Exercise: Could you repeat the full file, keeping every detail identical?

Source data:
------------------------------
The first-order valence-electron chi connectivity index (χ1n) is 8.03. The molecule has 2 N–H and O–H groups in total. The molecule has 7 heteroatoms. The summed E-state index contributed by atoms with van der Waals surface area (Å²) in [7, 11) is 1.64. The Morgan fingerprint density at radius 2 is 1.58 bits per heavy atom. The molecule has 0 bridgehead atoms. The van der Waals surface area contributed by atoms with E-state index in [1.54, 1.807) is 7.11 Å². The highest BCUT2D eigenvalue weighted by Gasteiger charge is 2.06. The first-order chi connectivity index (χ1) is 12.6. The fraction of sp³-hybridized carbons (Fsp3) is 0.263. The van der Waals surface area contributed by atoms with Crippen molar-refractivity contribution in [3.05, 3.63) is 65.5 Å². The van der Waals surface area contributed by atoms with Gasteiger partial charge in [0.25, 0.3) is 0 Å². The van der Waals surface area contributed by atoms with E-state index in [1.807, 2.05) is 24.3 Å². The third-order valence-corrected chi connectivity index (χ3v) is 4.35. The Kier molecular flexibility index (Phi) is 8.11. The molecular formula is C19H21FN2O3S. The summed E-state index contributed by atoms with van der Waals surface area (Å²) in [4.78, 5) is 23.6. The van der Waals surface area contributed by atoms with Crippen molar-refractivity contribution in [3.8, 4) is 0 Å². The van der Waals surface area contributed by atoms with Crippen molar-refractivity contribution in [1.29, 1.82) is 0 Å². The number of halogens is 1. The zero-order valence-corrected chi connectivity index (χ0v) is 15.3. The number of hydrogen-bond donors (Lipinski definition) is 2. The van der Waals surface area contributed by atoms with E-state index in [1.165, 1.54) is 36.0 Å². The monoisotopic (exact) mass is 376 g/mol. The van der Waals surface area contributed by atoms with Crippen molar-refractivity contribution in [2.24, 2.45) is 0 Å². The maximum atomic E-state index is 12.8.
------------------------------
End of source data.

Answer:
The first-order valence-electron chi connectivity index (χ1n) is 8.03. The molecule has 2 N–H and O–H groups in total. The molecule has 7 heteroatoms. The summed E-state index contributed by atoms with van der Waals surface area (Å²) in [7, 11) is 1.64. The Morgan fingerprint density at radius 2 is 1.58 bits per heavy atom. The molecule has 0 bridgehead atoms. The van der Waals surface area contributed by atoms with E-state index in [1.54, 1.807) is 7.11 Å². The highest BCUT2D eigenvalue weighted by Gasteiger charge is 2.06. The first-order chi connectivity index (χ1) is 12.6. The fraction of sp³-hybridized carbons (Fsp3) is 0.263. The van der Waals surface area contributed by atoms with Crippen molar-refractivity contribution in [3.05, 3.63) is 65.5 Å². The van der Waals surface area contributed by atoms with Gasteiger partial charge in [0.25, 0.3) is 0 Å². The van der Waals surface area contributed by atoms with E-state index in [1.807, 2.05) is 24.3 Å². The third-order valence-corrected chi connectivity index (χ3v) is 4.35. The Kier molecular flexibility index (Phi) is 8.11. The molecular formula is C19H21FN2O3S. The summed E-state index contributed by atoms with van der Waals surface area (Å²) in [4.78, 5) is 23.6. The van der Waals surface area contributed by atoms with Crippen molar-refractivity contribution in [3.8, 4) is 0 Å². The van der Waals surface area contributed by atoms with Crippen molar-refractivity contribution in [1.29, 1.82) is 0 Å². The number of halogens is 1. The zero-order valence-corrected chi connectivity index (χ0v) is 15.3. The number of hydrogen-bond donors (Lipinski definition) is 2. The van der Waals surface area contributed by atoms with E-state index in [1.165, 1.54) is 36.0 Å². The monoisotopic (exact) mass is 376 g/mol. The van der Waals surface area contributed by atoms with Crippen molar-refractivity contribution in [2.24, 2.45) is 0 Å². The maximum atomic E-state index is 12.8.